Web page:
3 You turn man to destruction, and say, “Return, O children of men.” 4 For a thousand years in Your sight
Are like yesterday when it is past, And like a watch in the night. 5 You carry them away like a flood; They are like a sleep. In the morning they are like grass which grows up:
6 In the morning it flourishes and grows up; In the evening it is cut down and withers.
7 For we have been consumed by Your anger, And by Your wrath we are terrified. 8 You have set our iniquities before You, Our secret sins in the light of Your countenance. 9 For all our days have passed away in Your wrath; We finish our years like a sigh. 10 The days of our lives are seventy years; And if by reason of strength they are eighty years, Yet their boast is only labor and sorrow; For it is soon cut off, and we fly away. 11 Who knows the power of Your anger? For as the fear of You, so is Your wrath. 12 So teach us to number our days, That we may gain a heart of wisdom.
13 Return, O Lord! How long? And have compassion on Your servants. 14 Oh, satisfy us early with Your mercy, That we may rejoice and be glad all our days! 15 Make us glad according to the days in which You have afflicted us, The years in which we have seen evil. 16 Let Your work appear to Your servants, And Your glory to their children. 17 And let the beauty of the Lord our God be upon us, And establish the work of our hands for us; Yes, establish the work of our hands.

If we adopt a more God-centric approach to understanding time it tends to be more in our long-term thinking. For a period my church took an approach whereby each year would be framed by an annual vision or theme. After a number of years we then developed and adopted the seven-year vision aptly named Vision 2015. Which brings me to sub-topic of the seven-year cycle. God has shown throughout the bible/history that the seven-year cycle is a significant period, providing just a two quick examples:

  1. Genesis 41:29 – 30: Indeed seven years of great plenty will come throughout all the land of Egypt; 30 but after them seven years of famine will arise, and all the plenty will be forgotten in the land of Egypt; and the famine will deplete the land.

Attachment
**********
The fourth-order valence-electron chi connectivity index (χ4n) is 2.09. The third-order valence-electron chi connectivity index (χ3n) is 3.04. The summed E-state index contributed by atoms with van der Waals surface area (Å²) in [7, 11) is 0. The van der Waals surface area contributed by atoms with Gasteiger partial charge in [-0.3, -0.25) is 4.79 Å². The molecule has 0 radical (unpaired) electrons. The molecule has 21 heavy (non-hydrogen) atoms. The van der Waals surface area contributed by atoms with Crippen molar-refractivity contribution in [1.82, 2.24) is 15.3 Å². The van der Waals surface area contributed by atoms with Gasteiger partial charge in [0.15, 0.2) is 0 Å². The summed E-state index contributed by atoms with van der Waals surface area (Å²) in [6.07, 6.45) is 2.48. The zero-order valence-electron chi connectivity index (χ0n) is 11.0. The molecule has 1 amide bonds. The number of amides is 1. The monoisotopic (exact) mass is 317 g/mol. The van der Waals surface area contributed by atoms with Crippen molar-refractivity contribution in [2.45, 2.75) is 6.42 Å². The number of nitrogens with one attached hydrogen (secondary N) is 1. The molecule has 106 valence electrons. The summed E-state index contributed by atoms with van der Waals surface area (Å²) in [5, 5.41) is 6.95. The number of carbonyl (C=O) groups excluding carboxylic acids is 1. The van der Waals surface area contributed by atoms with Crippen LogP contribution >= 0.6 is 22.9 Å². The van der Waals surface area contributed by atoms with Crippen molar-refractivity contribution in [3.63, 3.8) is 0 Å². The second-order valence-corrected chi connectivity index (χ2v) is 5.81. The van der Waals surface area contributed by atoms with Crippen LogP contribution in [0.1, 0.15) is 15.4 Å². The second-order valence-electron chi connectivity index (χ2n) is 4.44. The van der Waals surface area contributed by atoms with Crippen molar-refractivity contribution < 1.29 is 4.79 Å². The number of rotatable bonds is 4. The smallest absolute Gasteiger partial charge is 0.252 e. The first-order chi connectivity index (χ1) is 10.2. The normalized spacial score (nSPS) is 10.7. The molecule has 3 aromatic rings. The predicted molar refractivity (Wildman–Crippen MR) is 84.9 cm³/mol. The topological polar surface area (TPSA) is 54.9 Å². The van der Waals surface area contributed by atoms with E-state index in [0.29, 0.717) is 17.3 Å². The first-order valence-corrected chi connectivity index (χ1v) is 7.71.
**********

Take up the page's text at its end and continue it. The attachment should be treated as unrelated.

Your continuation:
2. Leviticus 25:8: “And you shall count seven Sabbaths of years for yourself, seven times seven years; and the time of the seven Sabbaths of years shall be to you forty-nine years.”

Much more can be explored on the topic of God and time, the focus here is on the year given we have just passed another New Year milestone. We tend to attach and make it cultural to make New Year resolutions. In part, I stopped doing so from the perspective that we let our yes be yes, and our no be no (Matthew 5:37) all the time, irrespective of whether it is the start of a new year, during or even at the end. If we continually strive and focus on the present we live in, quite likely we would commit ourselves to realistic ambitions, with less talk and more action. So, in 2015, make resolutions as you see fit, but do not dwell on them excessively and talk about them more than living them out.

The Day of the Lord (1 Thessalonians, 5)

But concerning the times and the seasons, brethren, you have no need that I should write to you. 2 For you yourselves know perfectly that the day of the Lord so comes as a thief in the night. 3 For when they say, “Peace and safety!” then sudden destruction comes upon them, as labour pains upon a pregnant woman. And they shall not escape. 4 But you, brethren, are not in darkness, so that this Day should overtake you as a thief. 5 You are all sons of light and sons of the day. We are not of the night nor of darkness. 6 Therefore let us not sleep, as others do, but let us watch and be sober. 7 For those who sleep, sleep at night, and those who get drunk are drunk at night. 8 But let us who are of the day be sober, putting on the breastplate of faith and love, and as a helmet the hope of salvation. 9 For God did not appoint us to wrath, but to obtain salvation through our Lord Jesus Christ, 10 who died for us, that whether we wake or sleep, we should live together with Him.


11 Therefore comfort each other and edify one another, just as you also are doing.

Note: All bible verse references are sourced from the New King James Version (NKJV).